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Appeared on: Monday, August 26, 2002
US jury sets landmark $136 mln award in piracy case

In what the recording industry called the largest judgement ever in a U.S. copyright case, a federal jury in Los Angeles has fined a California CD maker more than $136 million for music piracy, officials said Friday. The jury handed down its multi-million dollar verdict against Media Group, a Fremont, California-based CD manufacturer, Wednesday, requiring it to pay $90,000 for each of more than 1,500 songs it copied illegally since 1995.

Media Group declared bankruptcy last year after the judge in the case found the company and its then-chief executive, Jimmy Chan, guilty of "willful" violation of copyright laws.

While the Recording Industry Association of America (RIAA), which sued Media Group and Chan on behalf of 23 recording companies, conceded there was little likelihood the damages would ever be collected, it still hailed the jury's verdict as an important warning to copyright infringers.

"This is a major win for record labels, artists, music fans and countless others who care about protecting the value of music," RIAA President Cary Sherman said in a statement.

"It is a precedented-setting verdict that sends an important message to those who ignore copyright law."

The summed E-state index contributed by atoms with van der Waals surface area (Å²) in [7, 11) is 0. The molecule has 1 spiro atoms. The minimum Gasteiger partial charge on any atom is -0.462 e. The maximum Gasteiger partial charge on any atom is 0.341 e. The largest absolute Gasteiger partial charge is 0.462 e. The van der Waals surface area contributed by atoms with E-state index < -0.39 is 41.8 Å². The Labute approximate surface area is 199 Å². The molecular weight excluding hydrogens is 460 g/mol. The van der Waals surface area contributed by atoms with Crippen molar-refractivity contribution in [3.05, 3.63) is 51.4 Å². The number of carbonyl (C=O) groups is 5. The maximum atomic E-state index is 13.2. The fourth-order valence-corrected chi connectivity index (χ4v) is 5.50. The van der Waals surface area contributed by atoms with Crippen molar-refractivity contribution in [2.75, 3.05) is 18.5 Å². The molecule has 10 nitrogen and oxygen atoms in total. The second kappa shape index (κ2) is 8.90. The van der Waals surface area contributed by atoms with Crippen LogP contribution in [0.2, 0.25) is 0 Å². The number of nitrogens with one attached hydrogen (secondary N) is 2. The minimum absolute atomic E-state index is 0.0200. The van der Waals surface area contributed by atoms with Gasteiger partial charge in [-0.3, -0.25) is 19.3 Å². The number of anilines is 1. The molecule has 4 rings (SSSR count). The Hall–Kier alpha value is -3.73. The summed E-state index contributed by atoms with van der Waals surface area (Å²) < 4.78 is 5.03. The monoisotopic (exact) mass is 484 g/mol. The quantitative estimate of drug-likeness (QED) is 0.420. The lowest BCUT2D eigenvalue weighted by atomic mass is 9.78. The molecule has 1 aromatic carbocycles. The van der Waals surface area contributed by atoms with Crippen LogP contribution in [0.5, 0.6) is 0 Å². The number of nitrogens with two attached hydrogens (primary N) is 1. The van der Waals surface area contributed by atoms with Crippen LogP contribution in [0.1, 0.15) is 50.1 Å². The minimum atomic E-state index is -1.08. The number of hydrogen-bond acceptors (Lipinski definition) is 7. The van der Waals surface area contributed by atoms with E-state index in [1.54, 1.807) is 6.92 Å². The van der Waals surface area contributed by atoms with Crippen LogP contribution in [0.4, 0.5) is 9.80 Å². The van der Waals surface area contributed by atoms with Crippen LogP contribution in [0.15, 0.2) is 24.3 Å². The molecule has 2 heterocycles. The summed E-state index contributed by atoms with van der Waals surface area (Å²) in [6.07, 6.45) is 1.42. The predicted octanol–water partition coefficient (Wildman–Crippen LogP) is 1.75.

A lawyer representing Media Group did not immediately return a call seeking comment on the case.

Media Group, a subsidiary of the Taipei, Taiwan-based Media Press, was accused of pirating and distributing unauthorized CDs from artists including Madonna, P. Diddy, James Brown and Elvis Presley.

Matt Oppenheim, the RIAA's senior vice president for business and legal affairs, said the recording industry trade group sent three separate "education" teams to the Media Group facility to instruct operators on the difference between licensed and unlicensed CDs, but that pirated copies continued to be produced.

Oppenheim said the jury verdict in the case was important in that it indicated that U.S. juries -- who only began deciding copyright damage awards several years ago -- were open to large judgements against music pirates. Previously, judges decided such cases.

"This was the first case of its kind in many years, and many peple speculated that we wouldn't do well before a jury. But in fact this proves that was wrong. They understood that stealing is stealing," Oppenheim said.


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